happy birthday, CATHERINE O’HARA!
Yes it’s true – the one-time muse of Tim Burton, the secret weapon of every Christopher Guest movie, and possibly one of the most iconic screen moms of my generation, Catherine O’Hara turned 56 today. And in honor of the actress of so many faces that it’s astounding she hasn’t gotten more critical respect and notice through the years, we’re going to take a look at the magnificent career of one of the funniest ladies around. Though her beginnings were in the sketch comedy biz with SCTV in the early ’80s, it was the role of eccentric “artist” Delia Deetz in Beetle Juice that truly jump-started her film career. Thanks to the fantastic Harry Belafonte scene, O’Hara basically stole the show from her famous ghostly co-stars and up-and-comer goth chick Winona Ryder. And who could forget those out-of-this-world chairs? Thank you Delia.
Then came 1990, and along with it, the biggest kid movie of our time – Home Alone. And whatever you may think about the blockbuster flick, you at least had to appreciate the frantic mothering of Kate McCallister. Inciting fear into the hearts of mothers everywhere, she accidentally misplaced her troublemaker of a son while trying to manage a household of international travelers. From her emphatic realization (“KEVIN!”) to her makeshift traveling partner, John Candy and his roving band of Midwestern polka-players, O’Hara holds her own with the then-uber-charming Macaulay Culkin. Sure, Kate’s made mistakes as a mother, but she’s relentless in maintaining her son’s well-being, which is why she’s one admirable screen lady.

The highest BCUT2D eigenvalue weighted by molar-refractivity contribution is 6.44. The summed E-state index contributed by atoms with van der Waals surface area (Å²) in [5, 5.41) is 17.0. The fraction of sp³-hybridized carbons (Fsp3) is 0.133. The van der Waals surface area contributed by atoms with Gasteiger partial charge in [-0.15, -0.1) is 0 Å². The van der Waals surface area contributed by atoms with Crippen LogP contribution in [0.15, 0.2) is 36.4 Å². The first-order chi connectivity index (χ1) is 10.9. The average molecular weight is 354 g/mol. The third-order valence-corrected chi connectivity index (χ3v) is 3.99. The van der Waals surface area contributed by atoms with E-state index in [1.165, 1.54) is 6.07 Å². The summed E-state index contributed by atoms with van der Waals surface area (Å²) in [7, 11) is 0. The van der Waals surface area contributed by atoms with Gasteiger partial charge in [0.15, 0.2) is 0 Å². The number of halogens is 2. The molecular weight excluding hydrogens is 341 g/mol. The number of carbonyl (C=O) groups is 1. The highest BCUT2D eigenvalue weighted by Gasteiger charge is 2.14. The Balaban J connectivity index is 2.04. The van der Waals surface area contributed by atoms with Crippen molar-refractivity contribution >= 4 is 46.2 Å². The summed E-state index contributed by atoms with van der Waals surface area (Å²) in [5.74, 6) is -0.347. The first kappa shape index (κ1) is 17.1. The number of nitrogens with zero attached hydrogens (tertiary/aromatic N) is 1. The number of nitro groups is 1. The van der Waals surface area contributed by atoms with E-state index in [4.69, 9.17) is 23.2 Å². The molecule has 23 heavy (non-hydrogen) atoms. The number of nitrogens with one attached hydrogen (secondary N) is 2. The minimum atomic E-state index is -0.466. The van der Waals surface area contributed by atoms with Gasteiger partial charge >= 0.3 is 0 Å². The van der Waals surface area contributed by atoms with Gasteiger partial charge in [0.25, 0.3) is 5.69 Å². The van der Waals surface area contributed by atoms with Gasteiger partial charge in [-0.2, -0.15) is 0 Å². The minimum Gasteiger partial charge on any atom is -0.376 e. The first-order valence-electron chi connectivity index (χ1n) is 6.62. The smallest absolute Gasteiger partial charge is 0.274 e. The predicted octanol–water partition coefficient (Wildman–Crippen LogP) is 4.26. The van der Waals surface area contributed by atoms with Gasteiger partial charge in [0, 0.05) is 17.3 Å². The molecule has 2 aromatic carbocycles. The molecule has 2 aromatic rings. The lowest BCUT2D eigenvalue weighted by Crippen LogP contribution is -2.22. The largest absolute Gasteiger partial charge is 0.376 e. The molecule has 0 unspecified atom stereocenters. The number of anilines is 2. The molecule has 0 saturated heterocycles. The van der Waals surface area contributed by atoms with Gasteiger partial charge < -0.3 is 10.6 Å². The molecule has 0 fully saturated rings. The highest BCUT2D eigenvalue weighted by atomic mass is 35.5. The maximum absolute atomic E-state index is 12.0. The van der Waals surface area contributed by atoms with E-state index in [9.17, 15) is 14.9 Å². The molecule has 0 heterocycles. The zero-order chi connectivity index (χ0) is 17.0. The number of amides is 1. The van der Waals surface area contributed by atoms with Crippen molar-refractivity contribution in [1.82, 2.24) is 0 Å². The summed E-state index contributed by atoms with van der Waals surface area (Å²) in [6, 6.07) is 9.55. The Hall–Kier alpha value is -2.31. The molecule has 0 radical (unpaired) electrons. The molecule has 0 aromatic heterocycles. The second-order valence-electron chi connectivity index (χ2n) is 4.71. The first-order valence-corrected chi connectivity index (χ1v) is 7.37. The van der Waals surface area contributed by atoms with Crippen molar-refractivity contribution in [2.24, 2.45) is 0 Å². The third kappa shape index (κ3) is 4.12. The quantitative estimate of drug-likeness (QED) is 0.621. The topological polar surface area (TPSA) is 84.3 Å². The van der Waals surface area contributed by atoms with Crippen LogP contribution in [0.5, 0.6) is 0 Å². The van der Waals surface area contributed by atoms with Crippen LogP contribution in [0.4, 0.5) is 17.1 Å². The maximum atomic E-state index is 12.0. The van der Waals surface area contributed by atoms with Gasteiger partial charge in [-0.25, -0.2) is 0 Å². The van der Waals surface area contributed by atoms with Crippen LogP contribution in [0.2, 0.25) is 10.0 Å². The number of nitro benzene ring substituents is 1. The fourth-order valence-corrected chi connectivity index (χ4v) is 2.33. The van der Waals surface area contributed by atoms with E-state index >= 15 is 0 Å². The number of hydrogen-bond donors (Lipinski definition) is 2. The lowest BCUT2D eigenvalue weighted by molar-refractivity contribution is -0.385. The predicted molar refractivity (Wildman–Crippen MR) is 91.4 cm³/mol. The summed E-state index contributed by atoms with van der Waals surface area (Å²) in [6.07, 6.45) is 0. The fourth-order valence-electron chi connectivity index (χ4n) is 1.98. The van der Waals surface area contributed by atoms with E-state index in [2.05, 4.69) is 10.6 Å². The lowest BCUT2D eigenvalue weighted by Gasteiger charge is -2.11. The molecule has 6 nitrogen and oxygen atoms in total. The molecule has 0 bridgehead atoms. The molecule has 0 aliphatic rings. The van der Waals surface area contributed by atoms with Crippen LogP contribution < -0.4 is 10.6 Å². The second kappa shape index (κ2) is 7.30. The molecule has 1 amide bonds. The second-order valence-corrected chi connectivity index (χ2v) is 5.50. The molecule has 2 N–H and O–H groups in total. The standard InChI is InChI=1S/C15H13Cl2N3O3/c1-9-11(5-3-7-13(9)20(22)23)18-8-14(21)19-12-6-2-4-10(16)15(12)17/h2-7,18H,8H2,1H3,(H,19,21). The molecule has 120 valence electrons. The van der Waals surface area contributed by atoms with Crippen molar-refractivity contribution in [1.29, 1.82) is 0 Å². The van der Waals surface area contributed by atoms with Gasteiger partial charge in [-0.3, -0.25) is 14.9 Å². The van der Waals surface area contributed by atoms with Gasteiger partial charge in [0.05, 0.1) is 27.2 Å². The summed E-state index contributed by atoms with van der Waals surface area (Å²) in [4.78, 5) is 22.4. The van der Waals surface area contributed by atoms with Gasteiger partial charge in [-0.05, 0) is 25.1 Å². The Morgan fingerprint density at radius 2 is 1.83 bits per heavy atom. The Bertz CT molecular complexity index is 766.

And oh, the voice work. Thanks to her early role as the leading quirky lady of Burton’s Beetle Juice, she landed a spot in his arguable masterpiece, The Nightmare Before Christmas. As the lovelorn Frankenwoman Sally, she’s a flighty, if vindictive, heroine to Danny Elfman‘s Jack. The voice work took the back burner for a while, but then at the turn of the millennium she took on Chicken Little, Over the Hedge, Monster House, and, most recently, Where the Wild Things Are. As Judith in Wild Things O’Hara took on a non-traditional role – this time as the grumpy pessimist who’s, as she puts it, “kind of a downer.” She’s deadpan brilliance and a great facet to the Max’s imagination. Let’s face it, we’re all a little Judith at times.
Perhaps the tops of O’Hara’s work, though, is in the filmography of Christopher Guest. She channeled loopy small-towniness as Sheila Albertson in Waiting for Guffman. Honestly, who else could pull off that mental patient haircut with such ease? Then there was Cookie Fleck, the offbeat dog-owner who’s gunning for a Kennel Club victory in Best in Show. It’s easy to think first of zany Jane Lynch or Parker Posey in this, probably the best of Guest’s movies, but O’Hara is the narrative center (and there’s yet another ridiculous hairdo). Then came her big starring turn as one half of the central folk-singing duo (along with Eugene Levy) in A Mighty Wind. Mickey Crabbe is perhaps her most delicate Guest performance, and she’s believable as an actual autoharp-strumming vocalist. But my personal favorite of her roles is the Oscar-hungry Marilyn Hack in For Your Consideration. Watch this scene, and try and tell me she didn’t deserve an actual Academy Award nomination for this movie.